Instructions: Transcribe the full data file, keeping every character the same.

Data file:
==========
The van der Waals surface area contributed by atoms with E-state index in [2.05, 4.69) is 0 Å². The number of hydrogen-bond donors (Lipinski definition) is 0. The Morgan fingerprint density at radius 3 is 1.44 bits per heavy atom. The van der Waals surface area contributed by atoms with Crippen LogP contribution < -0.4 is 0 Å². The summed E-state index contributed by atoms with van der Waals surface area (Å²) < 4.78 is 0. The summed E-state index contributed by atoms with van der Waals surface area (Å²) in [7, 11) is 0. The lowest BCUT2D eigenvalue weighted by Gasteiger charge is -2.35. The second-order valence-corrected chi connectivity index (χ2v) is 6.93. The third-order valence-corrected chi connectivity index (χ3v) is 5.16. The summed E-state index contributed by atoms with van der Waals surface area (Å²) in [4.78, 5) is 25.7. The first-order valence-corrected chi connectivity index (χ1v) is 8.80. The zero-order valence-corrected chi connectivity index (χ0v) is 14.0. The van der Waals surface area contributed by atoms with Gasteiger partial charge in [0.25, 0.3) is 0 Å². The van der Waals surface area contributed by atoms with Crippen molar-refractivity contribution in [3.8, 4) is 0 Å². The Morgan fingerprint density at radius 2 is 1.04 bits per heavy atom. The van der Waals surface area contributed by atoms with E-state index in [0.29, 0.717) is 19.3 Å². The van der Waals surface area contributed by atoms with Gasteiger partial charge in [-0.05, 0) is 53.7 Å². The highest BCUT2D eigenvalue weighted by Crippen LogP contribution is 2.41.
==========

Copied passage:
The van der Waals surface area contributed by atoms with E-state index in [2.05, 4.69) is 0 Å². The number of hydrogen-bond donors (Lipinski definition) is 0. The Morgan fingerprint density at radius 3 is 1.44 bits per heavy atom. The van der Waals surface area contributed by atoms with Crippen LogP contribution < -0.4 is 0 Å². The summed E-state index contributed by atoms with van der Waals surface area (Å²) < 4.78 is 0. The summed E-state index contributed by atoms with van der Waals surface area (Å²) in [7, 11) is 0. The lowest BCUT2D eigenvalue weighted by Gasteiger charge is -2.35. The second-order valence-corrected chi connectivity index (χ2v) is 6.93. The third-order valence-corrected chi connectivity index (χ3v) is 5.16. The summed E-state index contributed by atoms with van der Waals surface area (Å²) in [4.78, 5) is 25.7. The first-order valence-corrected chi connectivity index (χ1v) is 8.80. The zero-order valence-corrected chi connectivity index (χ0v) is 14.0. The van der Waals surface area contributed by atoms with Gasteiger partial charge in [0.25, 0.3) is 0 Å². The van der Waals surface area contributed by atoms with Crippen molar-refractivity contribution in [3.8, 4) is 0 Å². The Morgan fingerprint density at radius 2 is 1.04 bits per heavy atom. The van der Waals surface area contributed by atoms with E-state index in [0.29, 0.717) is 19.3 Å². The van der Waals surface area contributed by atoms with Gasteiger partial charge in [-0.05, 0) is 53.7 Å². The highest BCUT2D eigenvalue weighted by Crippen LogP contribution is 2.41.